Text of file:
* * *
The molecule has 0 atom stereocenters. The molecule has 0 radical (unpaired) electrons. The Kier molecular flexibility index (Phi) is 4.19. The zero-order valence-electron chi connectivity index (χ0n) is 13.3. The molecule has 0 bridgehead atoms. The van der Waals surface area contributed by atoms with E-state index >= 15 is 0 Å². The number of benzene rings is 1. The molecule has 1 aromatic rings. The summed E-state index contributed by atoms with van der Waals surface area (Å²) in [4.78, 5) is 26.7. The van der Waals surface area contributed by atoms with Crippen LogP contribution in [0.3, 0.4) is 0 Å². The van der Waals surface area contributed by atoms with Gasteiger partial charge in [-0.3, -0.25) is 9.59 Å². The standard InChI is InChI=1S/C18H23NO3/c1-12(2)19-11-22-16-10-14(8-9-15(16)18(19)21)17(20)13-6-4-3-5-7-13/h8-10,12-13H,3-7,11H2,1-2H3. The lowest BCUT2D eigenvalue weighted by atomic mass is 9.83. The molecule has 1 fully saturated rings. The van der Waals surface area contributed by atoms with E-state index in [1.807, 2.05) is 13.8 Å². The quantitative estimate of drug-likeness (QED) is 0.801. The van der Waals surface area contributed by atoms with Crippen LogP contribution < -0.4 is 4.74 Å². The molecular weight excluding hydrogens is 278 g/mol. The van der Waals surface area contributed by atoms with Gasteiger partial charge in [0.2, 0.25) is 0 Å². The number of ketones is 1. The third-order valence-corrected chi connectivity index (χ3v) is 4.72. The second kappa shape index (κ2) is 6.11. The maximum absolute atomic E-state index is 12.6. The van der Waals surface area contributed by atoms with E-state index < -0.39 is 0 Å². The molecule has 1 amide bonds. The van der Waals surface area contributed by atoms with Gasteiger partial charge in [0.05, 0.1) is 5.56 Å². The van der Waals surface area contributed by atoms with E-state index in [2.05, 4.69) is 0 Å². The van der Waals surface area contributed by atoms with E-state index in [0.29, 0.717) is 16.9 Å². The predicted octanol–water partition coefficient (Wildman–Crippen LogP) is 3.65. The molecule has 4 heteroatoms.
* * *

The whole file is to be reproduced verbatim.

The molecule has 0 atom stereocenters. The molecule has 0 radical (unpaired) electrons. The Kier molecular flexibility index (Phi) is 4.19. The zero-order valence-electron chi connectivity index (χ0n) is 13.3. The molecule has 0 bridgehead atoms. The van der Waals surface area contributed by atoms with E-state index >= 15 is 0 Å². The number of benzene rings is 1. The molecule has 1 aromatic rings. The summed E-state index contributed by atoms with van der Waals surface area (Å²) in [4.78, 5) is 26.7. The van der Waals surface area contributed by atoms with Crippen LogP contribution in [0.3, 0.4) is 0 Å². The van der Waals surface area contributed by atoms with Gasteiger partial charge in [-0.3, -0.25) is 9.59 Å². The standard InChI is InChI=1S/C18H23NO3/c1-12(2)19-11-22-16-10-14(8-9-15(16)18(19)21)17(20)13-6-4-3-5-7-13/h8-10,12-13H,3-7,11H2,1-2H3. The lowest BCUT2D eigenvalue weighted by atomic mass is 9.83. The molecule has 1 fully saturated rings. The van der Waals surface area contributed by atoms with E-state index in [1.807, 2.05) is 13.8 Å². The quantitative estimate of drug-likeness (QED) is 0.801. The van der Waals surface area contributed by atoms with Crippen LogP contribution < -0.4 is 4.74 Å². The molecular weight excluding hydrogens is 278 g/mol. The van der Waals surface area contributed by atoms with Gasteiger partial charge in [0.2, 0.25) is 0 Å². The number of ketones is 1. The third-order valence-corrected chi connectivity index (χ3v) is 4.72. The second kappa shape index (κ2) is 6.11. The maximum absolute atomic E-state index is 12.6. The van der Waals surface area contributed by atoms with E-state index < -0.39 is 0 Å². The molecule has 1 amide bonds. The van der Waals surface area contributed by atoms with Gasteiger partial charge in [0.05, 0.1) is 5.56 Å². The van der Waals surface area contributed by atoms with E-state index in [2.05, 4.69) is 0 Å². The van der Waals surface area contributed by atoms with E-state index in [0.29, 0.717) is 16.9 Å². The predicted octanol–water partition coefficient (Wildman–Crippen LogP) is 3.65. The molecule has 4 heteroatoms.